Two autocrats and a tale of hypocrisy
Published by The i paper (21st March, 2022)
This is a tale of two dictators. Both have a background in espionage, trained in the dark arts of intelligence and security. Both became president in 2000 and proved themselves masters at controlling their countries by crushing dissent, stifling democracy and stealing elections. Both imprison or kill political foes, even those who fled into other nations for sanctuary. Both silence journalists and use state-controlled media to pump out a twisted narrative to further their own rule. Both treat state assets as their own. And both invade neighbouring nations and meddle abroad with disastrous consequences for millions of innocent people.
One of them is Vladimir Putin, now firmly established as Public Enemy No 1 for the free world after his latest assault on Ukraine. The full-scale invasion and atrocities unleashed by this self-serving despot have finally shocked the complacent West into action as it witnesses his attack on a sovereign nation. His misjudgement has turned Russia into a pariah state as the West tries to throttle his economy and sends his billionaire pals scurrying into safety with their stolen assets. As the Kremlin bombs cities such as Kyiv and Kharkiv, Mariupol and Mykolaiv, one in four of the country’s citizens were displaced from their homes in just three weeks.
This is distressing to witness – just as it was depressing to see the slaughter of pro-democracy protesters, theft of Crimea and separatist insurgency stirred up by this malevolent man in 2014. But at least this time there has been a decent response from fellow democracies, along with much talk of how the world has seen one of those pivotal turning points in history. This is gratifying for those of us who have long argued that we need to take a tough stand against dictatorship, boost our defences, drive out dirty money and safeguard our precious democracy.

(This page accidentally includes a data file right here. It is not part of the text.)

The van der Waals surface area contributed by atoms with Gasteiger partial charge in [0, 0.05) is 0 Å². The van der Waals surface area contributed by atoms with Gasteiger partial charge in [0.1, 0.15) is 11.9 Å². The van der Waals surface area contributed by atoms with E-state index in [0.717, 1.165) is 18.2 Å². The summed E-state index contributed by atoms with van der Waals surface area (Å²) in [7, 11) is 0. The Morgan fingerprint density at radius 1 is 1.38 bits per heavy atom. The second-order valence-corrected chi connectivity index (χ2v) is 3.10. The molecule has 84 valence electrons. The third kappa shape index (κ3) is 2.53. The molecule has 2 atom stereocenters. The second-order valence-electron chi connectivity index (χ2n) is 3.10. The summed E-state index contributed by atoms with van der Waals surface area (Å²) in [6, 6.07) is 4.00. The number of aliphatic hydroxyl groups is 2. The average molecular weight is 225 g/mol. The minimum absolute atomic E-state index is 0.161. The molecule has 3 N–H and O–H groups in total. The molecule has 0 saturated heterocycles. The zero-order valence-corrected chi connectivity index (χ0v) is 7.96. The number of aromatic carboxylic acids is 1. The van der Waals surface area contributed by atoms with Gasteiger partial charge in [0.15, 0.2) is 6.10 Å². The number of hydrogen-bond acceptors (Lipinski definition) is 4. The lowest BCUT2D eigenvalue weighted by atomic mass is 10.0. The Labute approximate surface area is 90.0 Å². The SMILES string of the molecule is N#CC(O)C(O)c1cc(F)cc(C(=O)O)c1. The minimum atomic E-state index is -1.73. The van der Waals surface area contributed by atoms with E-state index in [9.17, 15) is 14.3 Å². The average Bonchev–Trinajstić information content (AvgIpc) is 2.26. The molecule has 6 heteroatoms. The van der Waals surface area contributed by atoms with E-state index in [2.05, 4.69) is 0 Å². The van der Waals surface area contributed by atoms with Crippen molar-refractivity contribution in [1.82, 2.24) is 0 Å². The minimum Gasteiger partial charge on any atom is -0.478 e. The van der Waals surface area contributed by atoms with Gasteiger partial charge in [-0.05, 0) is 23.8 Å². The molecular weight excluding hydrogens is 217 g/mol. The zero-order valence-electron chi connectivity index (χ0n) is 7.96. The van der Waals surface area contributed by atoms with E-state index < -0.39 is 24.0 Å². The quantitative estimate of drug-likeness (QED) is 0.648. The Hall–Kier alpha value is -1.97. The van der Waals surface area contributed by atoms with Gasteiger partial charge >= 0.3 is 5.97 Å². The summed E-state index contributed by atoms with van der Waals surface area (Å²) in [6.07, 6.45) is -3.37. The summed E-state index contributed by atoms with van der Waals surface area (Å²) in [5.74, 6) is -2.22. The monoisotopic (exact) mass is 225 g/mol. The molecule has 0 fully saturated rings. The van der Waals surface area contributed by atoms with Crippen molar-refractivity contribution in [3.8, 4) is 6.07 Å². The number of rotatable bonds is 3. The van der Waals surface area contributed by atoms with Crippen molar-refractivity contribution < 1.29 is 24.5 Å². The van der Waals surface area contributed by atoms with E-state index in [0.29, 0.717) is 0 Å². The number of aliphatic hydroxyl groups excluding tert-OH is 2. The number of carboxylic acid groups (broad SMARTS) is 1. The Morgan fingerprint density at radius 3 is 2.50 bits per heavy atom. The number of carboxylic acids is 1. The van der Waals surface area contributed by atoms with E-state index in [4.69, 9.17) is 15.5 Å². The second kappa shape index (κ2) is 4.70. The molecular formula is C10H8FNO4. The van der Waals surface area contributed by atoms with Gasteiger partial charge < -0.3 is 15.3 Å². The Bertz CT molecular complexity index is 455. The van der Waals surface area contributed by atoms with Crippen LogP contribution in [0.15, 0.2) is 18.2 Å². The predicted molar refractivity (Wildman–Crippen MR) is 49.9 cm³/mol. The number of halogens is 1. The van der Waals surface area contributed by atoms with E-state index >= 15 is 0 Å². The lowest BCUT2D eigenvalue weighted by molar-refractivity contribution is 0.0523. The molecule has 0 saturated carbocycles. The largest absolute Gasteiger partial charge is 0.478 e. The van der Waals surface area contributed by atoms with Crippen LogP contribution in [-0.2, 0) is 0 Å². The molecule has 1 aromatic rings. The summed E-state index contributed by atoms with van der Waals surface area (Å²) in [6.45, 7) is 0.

Now turn to that other blood-stained bully. Paul Kagame can match Putin for chilling repression and cold-hearted ruthlessness. He has even sent hit squads into Britain to snuff out enemies. But there are two key differences between this pair of dead-eyed dictators. First, Kagame runs a small country in Africa rather than one of the great global powers – although this did not stop him sparking wars that led to five million deaths. And second, he is seen as such a friend of Britain that we prop up his regime with torrents of aid, train his troops and have even awarded him the honour of hosting the next Commonwealth summit in three months’ time.
The hypocrisy stinks when Westminster severs all links with the dictator in Moscow but will happily send Prince Charles to hobnob with his despotic soulmate in Kigali. Rwanda was never even a British colony. Yet politicians of all persuasions pander to the sinister thug who runs the country as he manipulates his history like Putin. Perhaps the reason is simple, if disturbing, as suggested by Michela Wrong, author of a devastating book on Kagame’s regime: victims of his machinations are black Africans, not white Europeans, so deemed of less value to our own political tribes.